In 2017, District Dossier blog readers were captivated by Education Week‘s coverage of hurricanes Harvey and Irma and the impact on schools, an examination of the cost of superintendent severance packages, and a deep-dive look into the daily routine of a Maryland principal who also teaches.
Readers also flocked to stories on school secession, corruption in the Chicago public schools, and districts honored for supporting and encouraging their teachers.
Here’s a look at the 10 most-read posts of 2017:
Through the eyes of the Orange County, Fla., schools chief operations officer, a look at how the district prepared for the devastating hurricane.
For many Floridians, schools across the state were their only shelter from Irma.
More than a million students were affected by the aftermath of Hurricane Harvey in some way, according to the Texas Education Agency
Topeka, Kansas, schools Superintendent Tiffany Anderson, a 2015 Education Week Leader to Learn From, walked the Oscar red carpet ahead of the 89th Annual Academy Awards.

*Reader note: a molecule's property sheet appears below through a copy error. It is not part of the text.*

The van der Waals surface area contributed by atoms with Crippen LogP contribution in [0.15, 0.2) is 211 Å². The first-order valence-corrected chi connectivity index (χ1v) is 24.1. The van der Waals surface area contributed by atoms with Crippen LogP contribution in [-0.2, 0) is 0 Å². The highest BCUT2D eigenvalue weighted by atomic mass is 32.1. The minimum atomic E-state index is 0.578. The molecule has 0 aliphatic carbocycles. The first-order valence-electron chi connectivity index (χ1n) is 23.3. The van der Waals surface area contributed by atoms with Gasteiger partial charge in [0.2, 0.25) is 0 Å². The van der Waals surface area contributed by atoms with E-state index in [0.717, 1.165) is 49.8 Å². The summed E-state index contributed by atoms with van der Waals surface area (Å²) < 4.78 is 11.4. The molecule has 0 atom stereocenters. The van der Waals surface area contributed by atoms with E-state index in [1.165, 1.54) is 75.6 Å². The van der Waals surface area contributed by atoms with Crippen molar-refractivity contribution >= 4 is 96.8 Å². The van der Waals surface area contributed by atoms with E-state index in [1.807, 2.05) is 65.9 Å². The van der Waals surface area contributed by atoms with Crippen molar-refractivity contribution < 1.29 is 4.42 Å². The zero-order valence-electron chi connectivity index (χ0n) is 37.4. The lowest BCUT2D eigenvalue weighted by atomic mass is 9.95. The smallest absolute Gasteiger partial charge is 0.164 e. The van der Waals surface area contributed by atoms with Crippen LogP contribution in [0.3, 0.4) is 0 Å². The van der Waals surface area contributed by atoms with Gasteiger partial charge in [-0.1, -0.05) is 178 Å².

Since 2000, 47 communities broke away from their old school districts to form new ones, often creating school systems that are wealthier and less racially diverse, according to a report from EdBuild, a New Jersey-based nonprofit that focuses on school funding inequity.
The National Council on Teacher Quality names eight school systems as “Great Districts for Great Teachers” for programs and policies that encourage and support teachers.
The vast majority of students who end up temporarily or permanently displaced by hurricanes are entitled to protections under the federal McKinney-Vento Act that covers homeless students.
Byrd-Bennett was sentenced to more than four years in prison for her role in steering no-bid contracts to an education consulting company in exchange for kickbacks in a $20 million corruption scheme. For bonus reading, here’s a post from this month on another Chicago schools CEO resigning, amid allegations that he repeatedly lied to investigators during an ethics probe and a post from Education Week’s Inside School Research blog on the Windy City leading the country in academic growth.
When school boards offer hefty buy-out packages to get rid of superintendents with whom they no longer see eye-to-eye, do taxpayers get the shaft? It depends.
For the past 15 years, Dana McCauley has been the principal and a teacher at Crellin Elementary School, in the small Maryland town of Oakland, where she dedicates at least three hours a day to the classroom. For bonus reading, here’s a 2016 story on principals working nearly 60 hours per week.
A version of this news article first appeared in the District Dossier blog.